For asset protection, it’s going to require something called an Asset Protection Trust. Ensuring that your assets go where you want them to go is the nature of “Estate Planning.” Regardless of how much you have when you begin planning, you’re going to have what you have when you die. Still, whether it’s personal possessions, money, maybe your house, vehicles, those need to go somewhere. If you don’t make plans, there are statutes in the law that will decide, but it’s very possible that they’re not going to give them away in the way you had hoped.
By spending a relatively small amount of money, you can do this. It’s sort of like buying life insurance to protect your loved ones if something were to happen to you unexpectedly. One of the first things we discuss is who will be responsible for managing the gathering up of assets, paying off debts, and making sure things are correctly distributed. In a will, in Arizona, we call that a personal representative, and in a trust, we call that a trustee or a successor trustee.
As I alluded to earlier, the next thing we decide is whether you have any special gifts that you want to give, a percentage of your estate or a dollar amount to a person or an organization, maybe a charity or your church. And after that, the rest of your estate, do you want to divide it equally among your children or someone else?; and do you want them to get it immediately or do you want to distribute this to them over time?
What Is A Will, And Do I Need Both A Will And A Trust?
A will is the fundamental foundation of estate planning. If nothing else, everyone should have a will. Quite honestly, any adult, 18 years or older, should have a will. You may think, “Well, I don’t have anything,” but the odds are you are going to have something eventually. You may say, “Well, maybe I’m single right now in my 20s, shouldn’t I wait until I’m married, I have a house, I have kids, and settle down?”, That’s possible. You can always do a new will or amend it as your life situation changes. So it’s just a good idea to get it done because again, if you don’t, and then something unexpected happens, you could die without any estate plan at all.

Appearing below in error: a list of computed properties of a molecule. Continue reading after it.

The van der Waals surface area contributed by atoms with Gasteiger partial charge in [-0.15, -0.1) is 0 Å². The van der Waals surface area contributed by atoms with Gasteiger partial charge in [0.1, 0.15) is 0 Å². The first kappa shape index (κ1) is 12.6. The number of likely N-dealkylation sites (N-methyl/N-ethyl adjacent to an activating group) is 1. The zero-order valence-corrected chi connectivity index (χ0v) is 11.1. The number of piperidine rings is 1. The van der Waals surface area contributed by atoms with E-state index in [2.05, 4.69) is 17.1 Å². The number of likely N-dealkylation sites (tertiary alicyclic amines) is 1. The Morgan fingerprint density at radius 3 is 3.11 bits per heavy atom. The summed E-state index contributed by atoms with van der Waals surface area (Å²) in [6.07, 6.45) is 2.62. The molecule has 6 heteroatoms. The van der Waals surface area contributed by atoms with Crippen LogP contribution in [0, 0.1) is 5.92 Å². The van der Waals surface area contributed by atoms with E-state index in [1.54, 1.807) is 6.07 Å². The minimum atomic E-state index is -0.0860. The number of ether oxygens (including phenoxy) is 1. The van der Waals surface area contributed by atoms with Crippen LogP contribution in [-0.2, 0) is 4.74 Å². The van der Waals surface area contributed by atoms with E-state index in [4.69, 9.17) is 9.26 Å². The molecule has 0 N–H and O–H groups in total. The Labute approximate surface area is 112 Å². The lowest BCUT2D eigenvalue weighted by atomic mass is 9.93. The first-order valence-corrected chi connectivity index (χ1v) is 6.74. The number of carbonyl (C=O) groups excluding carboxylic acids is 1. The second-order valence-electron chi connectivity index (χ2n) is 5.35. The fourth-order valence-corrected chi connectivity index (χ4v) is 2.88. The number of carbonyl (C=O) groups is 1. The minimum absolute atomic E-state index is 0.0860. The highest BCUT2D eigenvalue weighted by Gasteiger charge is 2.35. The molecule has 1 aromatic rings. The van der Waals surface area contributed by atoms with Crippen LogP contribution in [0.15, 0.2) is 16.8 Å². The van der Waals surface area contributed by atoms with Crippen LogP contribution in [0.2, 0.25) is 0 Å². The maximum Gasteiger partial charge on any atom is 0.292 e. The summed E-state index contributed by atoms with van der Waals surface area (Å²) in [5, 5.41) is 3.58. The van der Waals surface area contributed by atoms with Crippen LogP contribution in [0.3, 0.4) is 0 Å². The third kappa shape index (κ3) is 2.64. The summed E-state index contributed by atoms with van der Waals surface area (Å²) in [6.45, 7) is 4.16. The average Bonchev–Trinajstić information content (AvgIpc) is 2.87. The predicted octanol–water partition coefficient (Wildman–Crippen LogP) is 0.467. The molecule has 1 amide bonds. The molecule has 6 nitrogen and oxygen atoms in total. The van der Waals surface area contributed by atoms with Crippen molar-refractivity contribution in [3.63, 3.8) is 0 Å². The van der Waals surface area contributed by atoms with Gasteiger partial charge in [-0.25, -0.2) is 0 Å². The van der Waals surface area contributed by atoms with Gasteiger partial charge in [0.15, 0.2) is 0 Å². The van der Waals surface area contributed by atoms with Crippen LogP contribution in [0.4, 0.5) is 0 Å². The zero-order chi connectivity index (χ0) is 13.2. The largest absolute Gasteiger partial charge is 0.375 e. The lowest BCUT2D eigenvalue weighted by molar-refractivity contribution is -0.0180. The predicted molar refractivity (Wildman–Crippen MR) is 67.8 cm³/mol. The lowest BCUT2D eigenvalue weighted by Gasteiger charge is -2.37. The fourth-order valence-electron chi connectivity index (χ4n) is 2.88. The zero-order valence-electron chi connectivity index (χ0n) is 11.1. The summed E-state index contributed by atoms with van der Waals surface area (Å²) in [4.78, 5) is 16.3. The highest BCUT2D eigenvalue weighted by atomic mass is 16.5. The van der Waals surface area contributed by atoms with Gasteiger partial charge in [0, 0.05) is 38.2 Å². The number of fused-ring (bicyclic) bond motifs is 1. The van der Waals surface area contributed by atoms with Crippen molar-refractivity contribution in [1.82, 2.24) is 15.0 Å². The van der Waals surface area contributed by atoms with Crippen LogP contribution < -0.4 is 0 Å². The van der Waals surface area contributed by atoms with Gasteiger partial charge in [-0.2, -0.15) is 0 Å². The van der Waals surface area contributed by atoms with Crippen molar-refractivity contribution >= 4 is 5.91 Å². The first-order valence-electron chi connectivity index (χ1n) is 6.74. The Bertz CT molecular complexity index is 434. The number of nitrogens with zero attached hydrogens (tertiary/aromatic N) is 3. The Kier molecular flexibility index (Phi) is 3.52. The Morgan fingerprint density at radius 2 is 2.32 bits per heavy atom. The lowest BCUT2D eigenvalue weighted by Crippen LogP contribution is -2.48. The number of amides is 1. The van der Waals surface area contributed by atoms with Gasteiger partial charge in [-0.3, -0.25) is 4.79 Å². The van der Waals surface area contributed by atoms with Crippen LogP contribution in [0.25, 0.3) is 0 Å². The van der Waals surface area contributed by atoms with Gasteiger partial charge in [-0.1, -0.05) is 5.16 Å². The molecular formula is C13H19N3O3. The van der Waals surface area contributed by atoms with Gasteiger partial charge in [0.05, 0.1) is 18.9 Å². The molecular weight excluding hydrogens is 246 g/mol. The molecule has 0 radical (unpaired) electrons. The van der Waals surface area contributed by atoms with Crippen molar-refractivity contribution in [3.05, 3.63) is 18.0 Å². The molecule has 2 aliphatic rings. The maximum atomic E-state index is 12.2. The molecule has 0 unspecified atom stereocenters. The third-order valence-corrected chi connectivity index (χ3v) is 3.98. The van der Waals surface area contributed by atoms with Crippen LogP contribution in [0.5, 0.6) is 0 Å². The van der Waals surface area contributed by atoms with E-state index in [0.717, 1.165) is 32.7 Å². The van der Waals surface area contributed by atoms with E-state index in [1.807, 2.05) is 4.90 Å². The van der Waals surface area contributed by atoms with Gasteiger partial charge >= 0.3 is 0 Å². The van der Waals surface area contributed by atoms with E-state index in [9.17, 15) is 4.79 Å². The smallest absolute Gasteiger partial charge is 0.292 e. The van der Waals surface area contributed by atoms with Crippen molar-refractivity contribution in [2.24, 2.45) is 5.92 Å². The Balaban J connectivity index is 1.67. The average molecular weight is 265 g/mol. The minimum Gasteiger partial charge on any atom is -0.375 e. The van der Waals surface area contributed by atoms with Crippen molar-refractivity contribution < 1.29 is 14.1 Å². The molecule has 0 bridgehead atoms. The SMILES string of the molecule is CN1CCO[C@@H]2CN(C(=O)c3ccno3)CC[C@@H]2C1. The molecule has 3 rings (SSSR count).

Wills have been around since time immemorial in many forms. But, if you do get a living trust, you also get a will, but it’s a specialized kind. It’s called a Pour-Over Will, and it helps take care of assets you might have forgotten to put into the trust during your lifetime.
How Can I Plan For A Potential Or Possible Incapacity During My Lifetime? What Estate Planning Tools Or Documents Would Be Necessary?
You can plan for potential incapacity using the three powers of attorney: financial, medical, and mental health. So on those, sometimes people misunderstand them, and they think you can use those after somebody has died. That’s not true. They’re only effective when somebody is alive, so let’s start with the financial. You can give somebody a financial power of attorney to handle your legal affairs, financial, banking, and investments. You can provide that to them and make it effective immediately and not require that you be mentally incapacitated. So sometimes, people do that.
It’s imperative to name more than one person because that person may not be available when this incapacity happens. The second one is the physical healthcare power of attorney, “If something happens to me, maybe I’m in a terrible car accident, I’m in a hospital, there’s an emergency, decisions have to be made about surgeries and whether we’re going to withdraw life support and let the person just die naturally.” So again, you want to name more than one person for that.
Then, the third one is the mental healthcare power of attorney. If I’m declared incompetent, here are the people I name to make mental healthcare decisions, medications, even admitting me to a facility if needed. If you don’t have any of these, your family and loved ones may have to get a conservatorship and guardianship over you and your assets, and that is a significant undertaking. They cost thousands of dollars and are almost a mini-trial. You have to have medical professionals and family come in as witnesses, which can all be avoided with these very inexpensive powers of attorney.
For more information on Estate Planning Law In Arizona, an initial consultation is your next best step. Get the information and legal answers you are seeking by calling (623) 526-5597 today.